Exactly How Are Men Superior?

I love my sons—they’re funny, sweet, and full of surprises. But I don’t understand how a species incapable of feeding themselves—much less hitting the toilet—ever came to rule the planet.

01.29.09 6:25 AM ET

Last week as I watched the 44th male take possession of the most powerful position in the world, I had to ask myself how men ever came to be in charge of the world. How did they surpass women in status, power, and wealth? I don’t hate men, I live with far too many of them to survive day-to-day harboring such feelings. I just know that women are the more capable sex. As early as the age of two, girls leave boys standing bewildered in their dust as they speed along the social, emotional, and intellectual racecourse of life.

I am not dealing with Einstein here, just regular boys, and besides, I bet Einstein had his mother tying his shoes for him until he was in college.

My daughter, Cleo, was self-sufficient and independent from the time she could walk; my boys can't take a piss without my help, and even then they can’t manage to get it in the toilet bowl. My boys have been slow to walk and talk, impossible to potty-train, and refused to give up breast-feeding. I had none of these problems with my daughter. When Cleo was five, I came home exhausted from work and fell asleep on the sofa. I opened my bleary eyes to find her eating pizza.

“Where did you get that?” I asked.
“I called Domino’s.”
“Where did you get the money?”
“Your purse.”
“Did you tip?”
“Twenty percent.”

I can’t imagine any of my boys, much less my husband, taking such proactive measures against personal hunger.

“Mom, can I have some cereal?” Peik, my 13-year-old son asks.
“Sure,” I say.
Fifteen minutes later, he starts whining, “Mom, I’m hungry. Aren’t you going to get my cereal?”
“No, I said you could have it. You can get it yourself.”

How can it be that they can’t overcome hunger, the most basic of human instincts, yet they are given the power of world nuclear annihilation?

I never remember having to help my daughter with her homework outside of any special projects she needed me to acquire materials for. She was completely on her own. I certainly never had to remind, cajole, or threaten her with death to get her to do it. With my ten-year-old Truman, it goes like this:

“Mom, I have to do my homework.” (This is after hours of me telling him he needs to do his homework.)
“OK, do it.”
“I need you to help me.”
“You haven’t even started, how do you need help already?”

My daughter is a model of scrappy ingenuity. Now a junior in college majoring in broadcast journalism, she works as a bartender to earn money. The bar where she works advertises on a local sports radio station and she used that connection to get an internship there. Cleo did such a great job that the station manager recommended her for a job at the local television station. I can’t imagine my son connecting the dots this way—he forgets to wear a coat when it is 20 degrees outside.

The multitask gene is obviously linked to the X chromosome, because I know of no men who carry the trait. My husband will get off of the sofa to get something from the kitchen and yet it never occurs to him to bring his empty coffee cup with him. He is a highly intelligent, successful architect, but he can’t leave the house on time in the morning because he can’t find his keys. I can’t even count the times per week he has to put out an all-points-bulletin on his glasses because he can’t remember where he left them, all the while it never occurs to him to put some sort of system in place so his keys or glasses can be located. A hook by the door? A string on his glasses? Seriously, and his kind run the world?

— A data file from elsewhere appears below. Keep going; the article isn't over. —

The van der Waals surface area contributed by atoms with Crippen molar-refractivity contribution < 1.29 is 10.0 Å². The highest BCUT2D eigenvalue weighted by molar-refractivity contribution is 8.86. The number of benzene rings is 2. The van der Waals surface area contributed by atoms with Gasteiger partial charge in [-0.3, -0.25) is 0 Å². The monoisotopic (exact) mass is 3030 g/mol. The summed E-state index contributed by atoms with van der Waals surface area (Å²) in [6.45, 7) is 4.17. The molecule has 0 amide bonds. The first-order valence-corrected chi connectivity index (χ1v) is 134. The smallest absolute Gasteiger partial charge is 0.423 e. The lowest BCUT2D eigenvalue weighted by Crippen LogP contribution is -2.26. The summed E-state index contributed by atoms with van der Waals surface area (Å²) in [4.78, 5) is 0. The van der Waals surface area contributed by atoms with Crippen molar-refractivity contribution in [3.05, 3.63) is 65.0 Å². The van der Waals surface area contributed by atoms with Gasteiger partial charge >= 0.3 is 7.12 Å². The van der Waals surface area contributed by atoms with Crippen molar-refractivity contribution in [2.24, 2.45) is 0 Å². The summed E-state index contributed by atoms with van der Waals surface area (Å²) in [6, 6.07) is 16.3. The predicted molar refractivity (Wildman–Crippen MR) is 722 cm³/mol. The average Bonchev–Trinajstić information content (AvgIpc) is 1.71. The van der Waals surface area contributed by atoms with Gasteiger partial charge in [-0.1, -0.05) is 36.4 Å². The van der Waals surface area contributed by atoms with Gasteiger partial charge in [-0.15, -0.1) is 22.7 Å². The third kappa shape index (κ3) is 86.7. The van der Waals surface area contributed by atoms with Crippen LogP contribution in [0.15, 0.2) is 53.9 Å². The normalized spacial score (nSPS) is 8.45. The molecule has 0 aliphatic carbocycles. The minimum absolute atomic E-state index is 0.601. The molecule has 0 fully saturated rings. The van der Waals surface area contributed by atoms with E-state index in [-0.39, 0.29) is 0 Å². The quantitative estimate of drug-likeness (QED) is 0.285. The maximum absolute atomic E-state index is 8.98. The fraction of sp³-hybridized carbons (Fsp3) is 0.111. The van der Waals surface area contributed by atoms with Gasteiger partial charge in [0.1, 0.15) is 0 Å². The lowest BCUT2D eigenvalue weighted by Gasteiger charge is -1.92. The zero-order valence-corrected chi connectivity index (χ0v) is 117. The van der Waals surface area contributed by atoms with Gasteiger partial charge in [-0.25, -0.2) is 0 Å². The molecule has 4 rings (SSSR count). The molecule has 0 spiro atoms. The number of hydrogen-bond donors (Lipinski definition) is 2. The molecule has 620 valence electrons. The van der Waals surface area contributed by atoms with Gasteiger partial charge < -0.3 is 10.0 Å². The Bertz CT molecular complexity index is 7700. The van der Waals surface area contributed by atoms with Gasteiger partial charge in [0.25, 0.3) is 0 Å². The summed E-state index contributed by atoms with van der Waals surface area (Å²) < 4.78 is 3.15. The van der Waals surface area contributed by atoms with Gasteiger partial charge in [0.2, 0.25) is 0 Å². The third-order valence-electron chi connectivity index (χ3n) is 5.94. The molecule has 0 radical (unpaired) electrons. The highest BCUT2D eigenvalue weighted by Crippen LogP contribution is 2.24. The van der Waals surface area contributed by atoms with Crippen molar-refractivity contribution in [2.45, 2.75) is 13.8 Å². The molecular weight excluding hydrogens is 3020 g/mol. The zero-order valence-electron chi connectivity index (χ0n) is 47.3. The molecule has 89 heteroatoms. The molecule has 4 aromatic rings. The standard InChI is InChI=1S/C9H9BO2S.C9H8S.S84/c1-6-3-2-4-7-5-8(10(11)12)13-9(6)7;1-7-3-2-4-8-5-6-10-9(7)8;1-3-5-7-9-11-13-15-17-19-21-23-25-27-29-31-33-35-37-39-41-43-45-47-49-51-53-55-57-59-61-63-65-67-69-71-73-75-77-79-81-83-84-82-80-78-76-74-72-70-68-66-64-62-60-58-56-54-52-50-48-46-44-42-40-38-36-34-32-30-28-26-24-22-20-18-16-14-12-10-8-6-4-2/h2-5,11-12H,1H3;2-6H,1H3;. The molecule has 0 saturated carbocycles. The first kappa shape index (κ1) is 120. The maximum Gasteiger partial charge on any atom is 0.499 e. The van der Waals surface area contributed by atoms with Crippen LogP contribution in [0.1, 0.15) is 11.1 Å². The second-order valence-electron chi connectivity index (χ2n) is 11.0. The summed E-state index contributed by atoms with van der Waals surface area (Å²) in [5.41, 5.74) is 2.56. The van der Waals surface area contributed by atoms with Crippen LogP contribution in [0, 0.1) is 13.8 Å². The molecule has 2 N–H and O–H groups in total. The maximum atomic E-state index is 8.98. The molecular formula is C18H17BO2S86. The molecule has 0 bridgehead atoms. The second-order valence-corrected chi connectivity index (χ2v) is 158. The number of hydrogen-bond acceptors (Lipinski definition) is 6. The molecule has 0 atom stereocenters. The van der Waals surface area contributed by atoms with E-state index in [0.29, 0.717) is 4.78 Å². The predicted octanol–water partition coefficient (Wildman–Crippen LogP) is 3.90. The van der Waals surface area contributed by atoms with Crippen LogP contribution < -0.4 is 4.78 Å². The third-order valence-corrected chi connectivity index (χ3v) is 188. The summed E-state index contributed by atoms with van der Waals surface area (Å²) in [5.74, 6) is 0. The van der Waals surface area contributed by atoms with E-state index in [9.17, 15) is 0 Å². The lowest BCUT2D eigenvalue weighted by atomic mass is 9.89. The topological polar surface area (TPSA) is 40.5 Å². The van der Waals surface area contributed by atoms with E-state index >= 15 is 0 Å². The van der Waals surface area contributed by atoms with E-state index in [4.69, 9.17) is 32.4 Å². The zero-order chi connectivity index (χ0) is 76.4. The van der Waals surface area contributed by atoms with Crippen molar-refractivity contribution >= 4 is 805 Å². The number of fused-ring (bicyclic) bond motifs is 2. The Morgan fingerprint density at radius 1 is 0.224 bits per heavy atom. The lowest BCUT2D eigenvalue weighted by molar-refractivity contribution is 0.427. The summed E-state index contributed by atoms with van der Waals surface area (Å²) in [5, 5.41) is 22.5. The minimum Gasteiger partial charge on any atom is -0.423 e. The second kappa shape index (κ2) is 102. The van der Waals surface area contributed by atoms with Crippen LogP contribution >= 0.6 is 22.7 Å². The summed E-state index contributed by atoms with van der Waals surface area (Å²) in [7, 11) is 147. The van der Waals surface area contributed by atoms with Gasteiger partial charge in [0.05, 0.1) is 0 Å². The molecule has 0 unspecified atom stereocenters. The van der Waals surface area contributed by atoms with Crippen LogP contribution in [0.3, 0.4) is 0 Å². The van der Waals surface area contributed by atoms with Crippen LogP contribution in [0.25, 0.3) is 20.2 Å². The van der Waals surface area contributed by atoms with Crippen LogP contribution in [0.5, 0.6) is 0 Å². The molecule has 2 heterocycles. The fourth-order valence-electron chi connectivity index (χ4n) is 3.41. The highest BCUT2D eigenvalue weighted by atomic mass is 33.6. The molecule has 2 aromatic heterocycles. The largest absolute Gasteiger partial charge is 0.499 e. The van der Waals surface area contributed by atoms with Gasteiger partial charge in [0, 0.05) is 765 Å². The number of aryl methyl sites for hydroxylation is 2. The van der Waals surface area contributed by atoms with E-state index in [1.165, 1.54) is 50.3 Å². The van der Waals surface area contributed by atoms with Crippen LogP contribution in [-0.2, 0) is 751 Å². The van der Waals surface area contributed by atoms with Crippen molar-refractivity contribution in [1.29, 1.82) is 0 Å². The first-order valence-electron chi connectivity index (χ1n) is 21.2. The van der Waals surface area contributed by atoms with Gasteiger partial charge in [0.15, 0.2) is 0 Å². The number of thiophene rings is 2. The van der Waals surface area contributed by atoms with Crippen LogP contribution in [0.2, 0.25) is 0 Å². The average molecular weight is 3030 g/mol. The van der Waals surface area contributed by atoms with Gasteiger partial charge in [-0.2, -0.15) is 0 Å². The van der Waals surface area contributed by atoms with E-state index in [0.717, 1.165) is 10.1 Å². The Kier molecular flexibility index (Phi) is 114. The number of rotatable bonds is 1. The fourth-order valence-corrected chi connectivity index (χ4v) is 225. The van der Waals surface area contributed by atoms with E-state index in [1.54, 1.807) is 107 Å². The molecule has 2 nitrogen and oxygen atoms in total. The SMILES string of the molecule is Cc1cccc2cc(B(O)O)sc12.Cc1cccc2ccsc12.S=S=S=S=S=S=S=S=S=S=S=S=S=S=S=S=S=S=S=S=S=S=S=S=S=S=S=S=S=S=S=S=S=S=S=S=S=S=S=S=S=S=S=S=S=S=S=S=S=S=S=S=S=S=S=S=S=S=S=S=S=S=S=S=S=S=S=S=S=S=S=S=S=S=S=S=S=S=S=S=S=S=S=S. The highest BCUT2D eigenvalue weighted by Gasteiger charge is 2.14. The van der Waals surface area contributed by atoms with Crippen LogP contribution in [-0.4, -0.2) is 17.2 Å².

Five minutes of observing my son’s preschool class is all the proof I need. The little girls are verbally adept and speaking in complete sentences. With complete understanding of exactly what it is they want, the girls take charge of the room, with organized cubbies and color-coordinated outfits. While the boys, many of whom forgot to put on underwear, grunt in monosyllabic tones.

How many times while expressing worry over some alarmingly backward behavior in one of my boys, has a fellow mother said to me, ”Well, you know Einstein didn’t speak until he was four.” The implication being that we all know the boys are behind, and we are just hoping that a slow start ends up in greatness. I am not dealing with Einstein here, just regular boys, and besides, I bet Einstein had his mother tying his shoes for him until he was in college and I doubt he could hit the toilet bowl either.

The only possible explanation I can come up with is that in prehistoric times, in order to get some real work done, cave women sent their men off to hunt and do battle, and the trend stuck. I love my boys; I find them funny, and sweet, and full of surprises, but I just don’t understand when the girls got lapped in the race. They had such a clear lead.

Laura Bennett was trained as an architect but has since established her career as a fashion designer by becoming a finalist on Season 3 of the Bravo TV series Project Runway . Bennett lives amid complete chaos in New York City with her husband and six children, Cleo, 20, Peik, 13, Truman, 10, Pierson, 6, Larson, 5, and Finn, 2.